I think that Queensland is close to becoming the craft-beer capital of Australia. Some of the best breweries in the country are here, and they are really punching above their weight, like Black Hops, Balter, Burleigh Brewing, Ballistic, Slipstream, Green Beacon – I could go on. These brewers are really, really good at understanding how to build a connection with their community, not just locally, but the entire community. I’ve worked in banking and the energy sector, and you get sick of the fact that most businesses out there are very non-collaborative – but the craft-beer sector in Queensland is the opposite. It’s because the owners of these breweries are so passionate – they want to try each other’s beer, hang out with one another and support each other. It’s quite unusual, but it’s definitely been part of how we’ve been successful and why our business model works. We’re working in a sector that sees the rising tide as lifting all boats.
How do you overcome the challenges of standing out in the craft-beer market and educating potential purchasers on the Good Beer Co. concept?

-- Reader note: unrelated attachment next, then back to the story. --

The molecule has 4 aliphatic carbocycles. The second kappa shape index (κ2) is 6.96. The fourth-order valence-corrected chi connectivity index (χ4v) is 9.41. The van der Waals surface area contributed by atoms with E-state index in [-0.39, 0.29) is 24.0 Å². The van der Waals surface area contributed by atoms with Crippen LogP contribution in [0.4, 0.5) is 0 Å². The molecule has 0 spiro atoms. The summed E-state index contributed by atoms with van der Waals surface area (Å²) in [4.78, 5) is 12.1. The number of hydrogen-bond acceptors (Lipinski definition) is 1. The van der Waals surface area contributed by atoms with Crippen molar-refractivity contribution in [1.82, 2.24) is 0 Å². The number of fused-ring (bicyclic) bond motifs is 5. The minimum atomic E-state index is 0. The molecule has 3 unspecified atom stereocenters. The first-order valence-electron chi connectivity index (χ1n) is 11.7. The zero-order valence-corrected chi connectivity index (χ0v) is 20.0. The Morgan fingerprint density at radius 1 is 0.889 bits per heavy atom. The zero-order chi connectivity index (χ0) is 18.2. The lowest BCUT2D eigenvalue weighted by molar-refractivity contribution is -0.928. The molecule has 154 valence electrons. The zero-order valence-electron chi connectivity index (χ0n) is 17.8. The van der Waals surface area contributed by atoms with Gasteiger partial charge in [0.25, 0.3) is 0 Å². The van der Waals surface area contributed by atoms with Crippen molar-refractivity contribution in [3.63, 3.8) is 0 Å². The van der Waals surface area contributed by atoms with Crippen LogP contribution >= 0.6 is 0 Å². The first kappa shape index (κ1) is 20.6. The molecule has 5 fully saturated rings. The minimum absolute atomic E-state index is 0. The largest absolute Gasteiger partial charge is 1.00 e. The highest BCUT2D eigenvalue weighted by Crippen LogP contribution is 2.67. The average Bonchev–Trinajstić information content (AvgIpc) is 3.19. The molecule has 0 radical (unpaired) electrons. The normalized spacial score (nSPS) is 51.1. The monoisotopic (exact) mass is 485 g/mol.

It’s about talking about it, you know. There are lots of really great businesses out there that are doing really good things, and they don’t talk about it enough. Businesses need to be talking about what they are doing and why – and they need to do it in a way that’s authentic and real. For us to stand out, we have to make sure that we produce a really good beer – that’s the first priority, if we don’t have that, we’re stuffed. But the fact that we give back is where we stand out – we’re able to work with our charity partners, but also when we’re talking to beer buyers at companies like BWS, and they see the additional benefits that we bring as a social enterprise to them and their brand, which is really important as a start up. We have the same challenges as the other brewers, but because we are a different concept and a first-mover in this space, we’ve been maybe able to move a little quicker than some other craft brewers, but in saying that what we’ve also done is bring a lot of them with us. The brewers that we’ve worked with have benefitted from being part of the concept, but we’ve also benefitted from being part of their story as well.